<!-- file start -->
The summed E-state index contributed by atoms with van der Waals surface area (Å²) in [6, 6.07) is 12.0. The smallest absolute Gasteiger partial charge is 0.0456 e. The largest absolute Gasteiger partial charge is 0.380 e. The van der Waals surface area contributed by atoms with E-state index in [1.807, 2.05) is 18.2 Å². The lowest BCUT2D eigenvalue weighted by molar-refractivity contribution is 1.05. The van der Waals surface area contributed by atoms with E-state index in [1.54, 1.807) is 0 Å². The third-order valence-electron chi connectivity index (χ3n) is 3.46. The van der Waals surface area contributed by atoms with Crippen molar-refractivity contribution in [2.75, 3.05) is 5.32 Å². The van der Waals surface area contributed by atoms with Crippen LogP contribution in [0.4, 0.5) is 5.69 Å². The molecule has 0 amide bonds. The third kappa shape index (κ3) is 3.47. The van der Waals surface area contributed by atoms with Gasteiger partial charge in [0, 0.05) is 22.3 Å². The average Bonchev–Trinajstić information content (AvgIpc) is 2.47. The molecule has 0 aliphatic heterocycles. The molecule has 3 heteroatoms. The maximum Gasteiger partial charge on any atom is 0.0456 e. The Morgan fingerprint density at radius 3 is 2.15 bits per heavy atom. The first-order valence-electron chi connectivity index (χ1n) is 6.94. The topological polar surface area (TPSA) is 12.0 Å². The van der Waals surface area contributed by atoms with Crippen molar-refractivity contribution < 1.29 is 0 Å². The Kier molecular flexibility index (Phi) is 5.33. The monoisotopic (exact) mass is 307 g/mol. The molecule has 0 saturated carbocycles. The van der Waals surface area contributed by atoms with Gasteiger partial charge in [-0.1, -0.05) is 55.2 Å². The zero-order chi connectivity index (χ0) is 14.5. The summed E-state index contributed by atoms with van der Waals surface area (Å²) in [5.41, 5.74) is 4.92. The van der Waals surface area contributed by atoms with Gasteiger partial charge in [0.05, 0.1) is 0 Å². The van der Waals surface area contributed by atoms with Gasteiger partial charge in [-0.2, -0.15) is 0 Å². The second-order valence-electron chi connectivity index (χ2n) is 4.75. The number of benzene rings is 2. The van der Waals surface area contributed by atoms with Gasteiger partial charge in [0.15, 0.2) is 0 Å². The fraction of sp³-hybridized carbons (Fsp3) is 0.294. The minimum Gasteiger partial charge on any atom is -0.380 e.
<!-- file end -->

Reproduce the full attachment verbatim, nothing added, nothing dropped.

The summed E-state index contributed by atoms with van der Waals surface area (Å²) in [6, 6.07) is 12.0. The smallest absolute Gasteiger partial charge is 0.0456 e. The largest absolute Gasteiger partial charge is 0.380 e. The van der Waals surface area contributed by atoms with E-state index in [1.807, 2.05) is 18.2 Å². The lowest BCUT2D eigenvalue weighted by molar-refractivity contribution is 1.05. The van der Waals surface area contributed by atoms with E-state index in [1.54, 1.807) is 0 Å². The third-order valence-electron chi connectivity index (χ3n) is 3.46. The van der Waals surface area contributed by atoms with Crippen molar-refractivity contribution in [2.75, 3.05) is 5.32 Å². The van der Waals surface area contributed by atoms with Crippen LogP contribution in [0.4, 0.5) is 5.69 Å². The molecule has 0 amide bonds. The third kappa shape index (κ3) is 3.47. The van der Waals surface area contributed by atoms with Gasteiger partial charge in [0, 0.05) is 22.3 Å². The average Bonchev–Trinajstić information content (AvgIpc) is 2.47. The molecule has 0 aliphatic heterocycles. The molecule has 3 heteroatoms. The maximum Gasteiger partial charge on any atom is 0.0456 e. The Morgan fingerprint density at radius 3 is 2.15 bits per heavy atom. The first-order valence-electron chi connectivity index (χ1n) is 6.94. The topological polar surface area (TPSA) is 12.0 Å². The van der Waals surface area contributed by atoms with Crippen molar-refractivity contribution < 1.29 is 0 Å². The Kier molecular flexibility index (Phi) is 5.33. The monoisotopic (exact) mass is 307 g/mol. The molecule has 0 saturated carbocycles. The van der Waals surface area contributed by atoms with Gasteiger partial charge in [-0.1, -0.05) is 55.2 Å². The zero-order chi connectivity index (χ0) is 14.5. The summed E-state index contributed by atoms with van der Waals surface area (Å²) in [5.41, 5.74) is 4.92. The van der Waals surface area contributed by atoms with Gasteiger partial charge in [0.05, 0.1) is 0 Å². The van der Waals surface area contributed by atoms with Gasteiger partial charge in [-0.2, -0.15) is 0 Å². The second-order valence-electron chi connectivity index (χ2n) is 4.75. The number of benzene rings is 2. The van der Waals surface area contributed by atoms with Gasteiger partial charge in [0.15, 0.2) is 0 Å². The fraction of sp³-hybridized carbons (Fsp3) is 0.294. The minimum Gasteiger partial charge on any atom is -0.380 e.